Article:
• Increasing the discount rate, reserve requirements, and/or Regulation T

The Federal Reserve Board’s toolbox

The Federal Reserve Board, or the Fed, has the authority on behalf of the U.S. government to lend money to banks; it determines the interest rate charged to banks for these loans. You probably remember the chairman of the Fed (currently Jerome Powell) coming on TV to announce an increase or decrease in the discount rate (the rate the Fed charges banks for loans) and what a big deal it was. The rate the Fed charges impacts the rates banks charge each other and their public customers. Because banks charge customers higher rates than the Fed charges banks, the Fed policy affects consumers as well (through credit card fees, mortgage loans, auto loans, and so on):

Fed $ → banks $ → customers $

The Fed has a few tools in its arsenal to help control the money supply (the preceding section explains the effects of tightening and easing the supply). Here’s what you need to understand about these tools for the SIE:

  • Open market operations: Besides the printing of money, this is the tool the Fed uses most often. Open market operations are the buying or selling of U.S. government bonds or U.S. government agency securities to control the money supply. Open market operations are performed by the Federal Open Market Committee (FOMC). If the Fed sells securities, it pulls money out of the banking system; if the Fed purchases securities in the open market, it puts money into the banking system.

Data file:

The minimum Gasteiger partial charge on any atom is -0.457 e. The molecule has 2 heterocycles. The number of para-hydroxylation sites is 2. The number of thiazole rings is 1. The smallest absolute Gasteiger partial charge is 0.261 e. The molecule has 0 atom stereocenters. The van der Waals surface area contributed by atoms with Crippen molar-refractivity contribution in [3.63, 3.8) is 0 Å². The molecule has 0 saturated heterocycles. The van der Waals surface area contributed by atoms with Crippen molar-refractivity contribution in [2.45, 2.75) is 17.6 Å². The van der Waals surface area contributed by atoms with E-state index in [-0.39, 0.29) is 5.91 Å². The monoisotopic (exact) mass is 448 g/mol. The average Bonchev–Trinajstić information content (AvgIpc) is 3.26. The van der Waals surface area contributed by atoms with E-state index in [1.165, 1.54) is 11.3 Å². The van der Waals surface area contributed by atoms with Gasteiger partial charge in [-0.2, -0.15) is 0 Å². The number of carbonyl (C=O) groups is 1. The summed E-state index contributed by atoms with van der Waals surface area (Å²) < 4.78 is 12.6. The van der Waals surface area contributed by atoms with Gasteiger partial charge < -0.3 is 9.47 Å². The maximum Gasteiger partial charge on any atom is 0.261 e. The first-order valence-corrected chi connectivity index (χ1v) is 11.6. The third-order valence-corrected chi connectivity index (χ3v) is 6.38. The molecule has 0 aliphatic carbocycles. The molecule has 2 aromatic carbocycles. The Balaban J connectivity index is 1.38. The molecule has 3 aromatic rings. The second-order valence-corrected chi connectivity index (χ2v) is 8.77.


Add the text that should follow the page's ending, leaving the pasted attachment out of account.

• The discount rate: This value is the rate that the 12 Federal Reserve Banks charge member banks for loans. If the discount rate increases, the money supply tightens; by contrast, if the discount rate decreases, the money supply eases.
  • Reserve requirement: The reserve requirement is the percentage of customers’ money that banks are required to keep on deposit in the form of cash. In line with the theory of supply and demand, if the Fed increases the reserve requirement, banks have less money to lend to customers, so interest rates increase.